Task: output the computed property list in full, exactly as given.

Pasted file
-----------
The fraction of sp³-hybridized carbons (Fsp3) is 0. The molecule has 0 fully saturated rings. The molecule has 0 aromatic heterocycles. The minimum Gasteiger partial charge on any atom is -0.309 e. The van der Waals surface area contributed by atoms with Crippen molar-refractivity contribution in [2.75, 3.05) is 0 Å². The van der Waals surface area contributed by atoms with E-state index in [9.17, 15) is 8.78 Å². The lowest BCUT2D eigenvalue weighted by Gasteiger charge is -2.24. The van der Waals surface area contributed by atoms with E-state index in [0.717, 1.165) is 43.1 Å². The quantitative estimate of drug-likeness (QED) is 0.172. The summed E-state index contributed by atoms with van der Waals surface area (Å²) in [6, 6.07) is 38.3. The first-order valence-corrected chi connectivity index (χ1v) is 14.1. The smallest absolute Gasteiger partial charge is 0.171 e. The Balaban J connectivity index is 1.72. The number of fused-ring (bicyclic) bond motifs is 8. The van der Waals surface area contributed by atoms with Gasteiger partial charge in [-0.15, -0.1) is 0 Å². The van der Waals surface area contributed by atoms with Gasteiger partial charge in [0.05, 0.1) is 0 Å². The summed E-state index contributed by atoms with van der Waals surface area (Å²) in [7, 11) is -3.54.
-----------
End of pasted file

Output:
The fraction of sp³-hybridized carbons (Fsp3) is 0. The molecule has 0 fully saturated rings. The molecule has 0 aromatic heterocycles. The minimum Gasteiger partial charge on any atom is -0.309 e. The van der Waals surface area contributed by atoms with Crippen molar-refractivity contribution in [2.75, 3.05) is 0 Å². The van der Waals surface area contributed by atoms with E-state index in [9.17, 15) is 8.78 Å². The lowest BCUT2D eigenvalue weighted by Gasteiger charge is -2.24. The van der Waals surface area contributed by atoms with E-state index in [0.717, 1.165) is 43.1 Å². The quantitative estimate of drug-likeness (QED) is 0.172. The summed E-state index contributed by atoms with van der Waals surface area (Å²) in [6, 6.07) is 38.3. The first-order valence-corrected chi connectivity index (χ1v) is 14.1. The smallest absolute Gasteiger partial charge is 0.171 e. The Balaban J connectivity index is 1.72. The number of fused-ring (bicyclic) bond motifs is 8. The van der Waals surface area contributed by atoms with Gasteiger partial charge in [-0.15, -0.1) is 0 Å². The van der Waals surface area contributed by atoms with Gasteiger partial charge in [0.05, 0.1) is 0 Å². The summed E-state index contributed by atoms with van der Waals surface area (Å²) in [7, 11) is -3.54.